Interestingly, the relations between predictable and unpredictable information in the stock price time series S&P 500, as well as between the amounts of predictable information on the future state of a stock available from the historic time series and from the present state alone are resembling those of unfair coin tossing, in which each state repeats itself with the probability 0 ≤ p ≤ 1.
2 Data source, data validation and preparation
Data on the individual stock prices of S&P 500 constituents for five years from 08/12/2013 to 08/09/2018 (i.e., 1,259 trading days in total) were acquired using The Investor’s Exchange API, the Python script is available at https://github.com/CNuge/kaggle-code/blob/master/stock_data We have chosen the largest data set publicly available for free and verifiable from different data sources. The data set contains price of the stock at market open, highest price reached in the day, lowest price in the day, price of the stock at market close, number of shares traded labeled by their ticker names for the most of S&P 500 companies during the studied period. We have used individual stock prices at market close since this information was always present in the data set. Moreover, in order to preserve consistency of our data, only 468 companies were considered; those selected were present in S&P 500 index throughout the entire observation period, and comprise 98.78% of S&P 500 total market weight. The other 37 constituents were excluded from the study because their presence in the index was inconsistent, and their stock prices were corrupted. The data set has been verified using Yahoo Finance. Computations were made using Python’s numerical libraries, such as NumPy and Pandas, Maple and Matlab to make sure the consistency of computations and eliminate possible errors.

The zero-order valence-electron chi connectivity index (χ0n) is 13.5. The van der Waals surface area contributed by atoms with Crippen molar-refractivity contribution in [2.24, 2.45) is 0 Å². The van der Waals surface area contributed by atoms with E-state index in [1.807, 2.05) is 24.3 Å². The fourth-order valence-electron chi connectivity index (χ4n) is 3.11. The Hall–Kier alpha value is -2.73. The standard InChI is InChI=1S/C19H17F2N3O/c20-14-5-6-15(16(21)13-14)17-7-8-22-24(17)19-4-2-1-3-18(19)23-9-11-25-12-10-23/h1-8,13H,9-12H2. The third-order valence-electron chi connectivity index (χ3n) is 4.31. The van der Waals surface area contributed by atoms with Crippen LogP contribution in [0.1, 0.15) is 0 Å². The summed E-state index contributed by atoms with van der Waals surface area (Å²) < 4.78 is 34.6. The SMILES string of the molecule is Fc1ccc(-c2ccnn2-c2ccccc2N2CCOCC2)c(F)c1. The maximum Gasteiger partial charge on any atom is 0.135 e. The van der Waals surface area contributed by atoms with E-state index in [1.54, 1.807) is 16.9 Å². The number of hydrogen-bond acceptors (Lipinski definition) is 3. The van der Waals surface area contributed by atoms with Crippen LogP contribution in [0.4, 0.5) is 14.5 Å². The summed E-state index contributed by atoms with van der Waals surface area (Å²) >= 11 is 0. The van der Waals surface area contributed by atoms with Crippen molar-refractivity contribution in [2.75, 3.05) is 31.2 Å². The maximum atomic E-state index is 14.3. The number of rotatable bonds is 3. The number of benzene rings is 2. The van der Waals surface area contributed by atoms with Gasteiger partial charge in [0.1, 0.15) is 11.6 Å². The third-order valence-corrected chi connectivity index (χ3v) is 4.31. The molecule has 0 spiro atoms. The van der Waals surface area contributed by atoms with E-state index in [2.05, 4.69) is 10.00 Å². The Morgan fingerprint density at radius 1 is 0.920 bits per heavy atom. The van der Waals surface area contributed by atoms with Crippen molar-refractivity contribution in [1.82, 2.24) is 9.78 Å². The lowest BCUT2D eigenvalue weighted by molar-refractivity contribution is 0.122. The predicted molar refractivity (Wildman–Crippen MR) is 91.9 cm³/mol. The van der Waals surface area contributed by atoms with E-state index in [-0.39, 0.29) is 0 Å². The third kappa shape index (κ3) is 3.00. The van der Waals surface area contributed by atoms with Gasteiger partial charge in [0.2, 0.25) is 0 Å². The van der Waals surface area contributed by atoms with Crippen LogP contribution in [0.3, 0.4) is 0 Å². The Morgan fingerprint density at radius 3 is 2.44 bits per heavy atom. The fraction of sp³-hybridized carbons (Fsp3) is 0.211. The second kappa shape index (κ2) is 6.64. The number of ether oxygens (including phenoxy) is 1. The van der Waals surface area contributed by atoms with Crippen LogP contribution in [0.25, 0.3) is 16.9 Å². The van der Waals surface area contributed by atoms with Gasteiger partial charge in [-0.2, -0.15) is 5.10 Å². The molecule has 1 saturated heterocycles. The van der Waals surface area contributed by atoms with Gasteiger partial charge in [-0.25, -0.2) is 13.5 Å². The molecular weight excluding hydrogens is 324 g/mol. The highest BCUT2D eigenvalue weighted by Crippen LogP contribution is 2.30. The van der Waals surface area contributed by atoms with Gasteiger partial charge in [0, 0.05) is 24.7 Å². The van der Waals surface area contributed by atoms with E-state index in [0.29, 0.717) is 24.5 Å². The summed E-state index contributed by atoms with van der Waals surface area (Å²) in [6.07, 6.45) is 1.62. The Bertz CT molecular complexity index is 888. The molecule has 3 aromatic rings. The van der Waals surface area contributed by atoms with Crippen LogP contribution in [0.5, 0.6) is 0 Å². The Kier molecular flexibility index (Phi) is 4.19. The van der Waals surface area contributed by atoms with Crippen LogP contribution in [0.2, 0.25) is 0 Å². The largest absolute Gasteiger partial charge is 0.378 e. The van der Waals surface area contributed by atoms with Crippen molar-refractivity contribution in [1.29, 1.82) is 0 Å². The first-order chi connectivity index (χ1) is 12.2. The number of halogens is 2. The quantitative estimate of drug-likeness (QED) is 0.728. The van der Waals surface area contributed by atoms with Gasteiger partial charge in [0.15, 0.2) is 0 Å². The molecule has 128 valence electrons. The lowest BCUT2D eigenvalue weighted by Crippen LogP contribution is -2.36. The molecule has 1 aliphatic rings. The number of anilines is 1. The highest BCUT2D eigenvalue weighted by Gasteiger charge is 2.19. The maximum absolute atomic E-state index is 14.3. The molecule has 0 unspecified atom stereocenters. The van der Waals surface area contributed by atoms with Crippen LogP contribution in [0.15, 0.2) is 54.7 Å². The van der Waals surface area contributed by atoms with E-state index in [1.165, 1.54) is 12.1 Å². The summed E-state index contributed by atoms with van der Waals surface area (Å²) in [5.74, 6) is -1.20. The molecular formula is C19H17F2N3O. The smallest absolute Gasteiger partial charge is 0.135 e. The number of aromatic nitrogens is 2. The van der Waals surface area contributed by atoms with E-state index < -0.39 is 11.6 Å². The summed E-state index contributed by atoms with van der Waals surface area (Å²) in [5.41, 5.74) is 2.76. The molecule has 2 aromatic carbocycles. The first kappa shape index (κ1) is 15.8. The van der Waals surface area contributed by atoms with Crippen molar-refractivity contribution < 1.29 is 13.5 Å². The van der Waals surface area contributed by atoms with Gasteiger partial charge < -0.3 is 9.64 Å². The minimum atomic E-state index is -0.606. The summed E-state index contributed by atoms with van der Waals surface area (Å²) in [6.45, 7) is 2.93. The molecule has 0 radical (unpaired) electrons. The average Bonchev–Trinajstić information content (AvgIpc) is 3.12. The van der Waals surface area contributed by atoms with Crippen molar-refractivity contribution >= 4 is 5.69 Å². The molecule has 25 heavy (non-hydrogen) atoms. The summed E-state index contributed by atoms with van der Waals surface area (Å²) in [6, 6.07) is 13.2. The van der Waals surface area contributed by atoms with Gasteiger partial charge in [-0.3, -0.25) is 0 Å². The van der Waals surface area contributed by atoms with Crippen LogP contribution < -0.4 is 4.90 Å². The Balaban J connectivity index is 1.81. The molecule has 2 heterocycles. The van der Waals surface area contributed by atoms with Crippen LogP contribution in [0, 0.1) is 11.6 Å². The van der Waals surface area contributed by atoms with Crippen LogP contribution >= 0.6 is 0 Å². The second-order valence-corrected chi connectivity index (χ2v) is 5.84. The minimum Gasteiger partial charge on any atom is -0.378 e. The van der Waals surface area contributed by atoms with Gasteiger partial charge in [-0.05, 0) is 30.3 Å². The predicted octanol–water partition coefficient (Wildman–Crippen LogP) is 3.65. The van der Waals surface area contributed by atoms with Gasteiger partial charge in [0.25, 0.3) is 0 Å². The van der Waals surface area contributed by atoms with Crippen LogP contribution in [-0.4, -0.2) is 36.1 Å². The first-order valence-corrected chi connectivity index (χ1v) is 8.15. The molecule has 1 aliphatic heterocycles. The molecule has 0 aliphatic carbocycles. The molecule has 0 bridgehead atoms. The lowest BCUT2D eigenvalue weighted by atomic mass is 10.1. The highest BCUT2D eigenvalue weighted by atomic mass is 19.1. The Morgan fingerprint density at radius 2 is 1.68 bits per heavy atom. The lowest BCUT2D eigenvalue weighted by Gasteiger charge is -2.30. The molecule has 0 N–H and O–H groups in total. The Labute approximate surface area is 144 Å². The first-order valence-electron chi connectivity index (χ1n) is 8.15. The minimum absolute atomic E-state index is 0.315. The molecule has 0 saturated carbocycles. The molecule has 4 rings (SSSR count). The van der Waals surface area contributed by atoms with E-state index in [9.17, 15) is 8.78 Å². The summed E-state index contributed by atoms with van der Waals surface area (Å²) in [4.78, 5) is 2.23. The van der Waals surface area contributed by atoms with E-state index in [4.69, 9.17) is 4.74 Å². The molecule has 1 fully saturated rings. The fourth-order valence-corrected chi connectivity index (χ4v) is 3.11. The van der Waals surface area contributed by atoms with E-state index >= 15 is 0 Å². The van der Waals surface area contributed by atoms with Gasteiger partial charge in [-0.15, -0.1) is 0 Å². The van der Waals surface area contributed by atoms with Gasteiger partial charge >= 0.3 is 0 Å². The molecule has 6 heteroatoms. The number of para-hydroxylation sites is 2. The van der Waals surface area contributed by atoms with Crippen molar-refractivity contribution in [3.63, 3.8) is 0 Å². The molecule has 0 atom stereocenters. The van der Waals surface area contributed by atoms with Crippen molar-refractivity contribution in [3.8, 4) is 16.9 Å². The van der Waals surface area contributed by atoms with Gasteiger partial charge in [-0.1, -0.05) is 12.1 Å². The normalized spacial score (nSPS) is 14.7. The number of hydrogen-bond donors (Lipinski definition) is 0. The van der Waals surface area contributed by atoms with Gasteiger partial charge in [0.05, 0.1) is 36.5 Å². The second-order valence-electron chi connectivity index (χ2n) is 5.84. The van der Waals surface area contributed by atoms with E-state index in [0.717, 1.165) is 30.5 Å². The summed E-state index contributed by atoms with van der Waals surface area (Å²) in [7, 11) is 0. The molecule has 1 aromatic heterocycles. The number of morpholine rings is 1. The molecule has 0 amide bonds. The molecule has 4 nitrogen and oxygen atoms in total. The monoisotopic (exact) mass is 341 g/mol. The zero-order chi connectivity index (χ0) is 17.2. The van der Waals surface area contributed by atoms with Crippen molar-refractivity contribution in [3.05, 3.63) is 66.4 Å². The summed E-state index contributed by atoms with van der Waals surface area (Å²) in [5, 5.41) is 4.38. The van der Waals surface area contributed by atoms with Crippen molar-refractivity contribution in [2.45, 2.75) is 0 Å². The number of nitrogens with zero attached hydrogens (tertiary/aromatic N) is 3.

3 The discrete model of Standard & Poor’s 500 phase space
We use the classical concept of phase space as a collection of all states specified by the observed values of the one-day investment return (as a ’position’):
where Price(t) is the price of the stock at market close, and t runs over trading days;
and its time derivative,